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'Powerful and gripping... To have read it is to have consulted a first draft of the structural plan of the human psyche ... a glittering tour de force' Spectator
Why do we laugh? What makes memories fade? Why do people believe in ghosts?
From the acclaimed author of Enlightenment Now and Better Angels of Our Nature, How the Mind Works explores every aspect of mental life, showing that our minds are not a mystery, but a system of organs of computation designed by natural selection.
'Pinker's objective in this erudite account is to explore the nature and history of the human mind ... He explores computations and evolutions, and then considers how the mind lets us "see, think, feel, interact, and pursue higher callings like art, religion and philosophy' Sunday Times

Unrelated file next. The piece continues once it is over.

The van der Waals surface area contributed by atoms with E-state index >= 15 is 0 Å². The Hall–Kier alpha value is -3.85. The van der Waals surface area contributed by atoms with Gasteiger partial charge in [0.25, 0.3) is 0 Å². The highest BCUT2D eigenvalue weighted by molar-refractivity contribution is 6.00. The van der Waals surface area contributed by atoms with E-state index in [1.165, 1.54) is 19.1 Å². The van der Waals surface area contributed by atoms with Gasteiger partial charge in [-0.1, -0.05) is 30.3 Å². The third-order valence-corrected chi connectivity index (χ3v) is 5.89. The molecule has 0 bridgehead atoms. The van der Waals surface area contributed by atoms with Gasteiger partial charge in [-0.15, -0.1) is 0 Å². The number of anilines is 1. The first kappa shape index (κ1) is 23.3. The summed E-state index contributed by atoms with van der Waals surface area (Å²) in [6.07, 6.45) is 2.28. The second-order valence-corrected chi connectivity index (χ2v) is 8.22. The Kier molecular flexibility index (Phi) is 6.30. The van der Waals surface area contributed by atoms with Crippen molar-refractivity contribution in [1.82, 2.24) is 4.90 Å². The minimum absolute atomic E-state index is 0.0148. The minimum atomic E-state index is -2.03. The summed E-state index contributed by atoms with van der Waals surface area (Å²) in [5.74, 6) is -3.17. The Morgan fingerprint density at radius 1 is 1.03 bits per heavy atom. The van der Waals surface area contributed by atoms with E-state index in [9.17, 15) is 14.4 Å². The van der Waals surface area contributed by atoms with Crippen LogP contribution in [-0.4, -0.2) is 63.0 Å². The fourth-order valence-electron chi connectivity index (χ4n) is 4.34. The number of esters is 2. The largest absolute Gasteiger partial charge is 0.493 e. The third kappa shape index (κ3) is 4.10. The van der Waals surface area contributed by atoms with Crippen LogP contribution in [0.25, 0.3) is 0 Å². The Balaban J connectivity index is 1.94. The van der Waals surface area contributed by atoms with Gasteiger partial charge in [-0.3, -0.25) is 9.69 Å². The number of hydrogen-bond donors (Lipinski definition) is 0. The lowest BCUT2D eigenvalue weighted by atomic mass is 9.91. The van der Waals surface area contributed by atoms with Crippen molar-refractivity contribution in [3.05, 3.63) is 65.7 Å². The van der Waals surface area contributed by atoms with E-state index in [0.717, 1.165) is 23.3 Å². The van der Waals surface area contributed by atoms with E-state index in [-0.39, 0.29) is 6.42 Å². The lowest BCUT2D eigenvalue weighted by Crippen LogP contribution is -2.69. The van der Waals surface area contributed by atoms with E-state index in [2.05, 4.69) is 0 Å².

In The Language Instinct (1994), Pinker demonstrated that the mind is structured for the learning and producing of language. Here, the director of the Center for Cognitive Neuroscience at MIT widens his scope, explaining the structure of the mind in much of its emotional, perceptive, sexual, problem-solving splendor. He masterfully consolidates decades of research into an integrated "computational theory of mind" that encompasses the range of activities we ascribe to our "mental organ." The theory posits modules (or automatically triggered "agents") made of massively interconnected neurons firing in patterned sequences. These agents act as information processors that break down complicated tasks as diverse as detecting visual edges, finding footholds and feeling disgust. A new twist is the proposition that this system, like language, developed via natural selection to solve specific problems confronting our hunting-and-gathering ancestors. The discussion is thus split between describing how the computation of specific tasks might actually work, as the chapter on vision does superbly, and less computationally demonstrable and thus less concrete discussions of how emotions are adapted to group relations, or of the sort of data one considers when choosing a mate. Though clearly written, the book will be mistaken by few for high literature ("so far this might not sound much better than the barf-up-your-baby theory"), and, while Pinker deliberately leaves many fundamental questions about the mind largely unanswered (such as the origins of sentience and the sense of self), he has a gift for making enormously complicated mechanisms-and human foibles-accessible, and he offers a truly comprehensive vision of how number crunching allowed the seeing, hearing and feeling human parts to evolve within a wondrous, modularized and goal-directed whole. Author tour.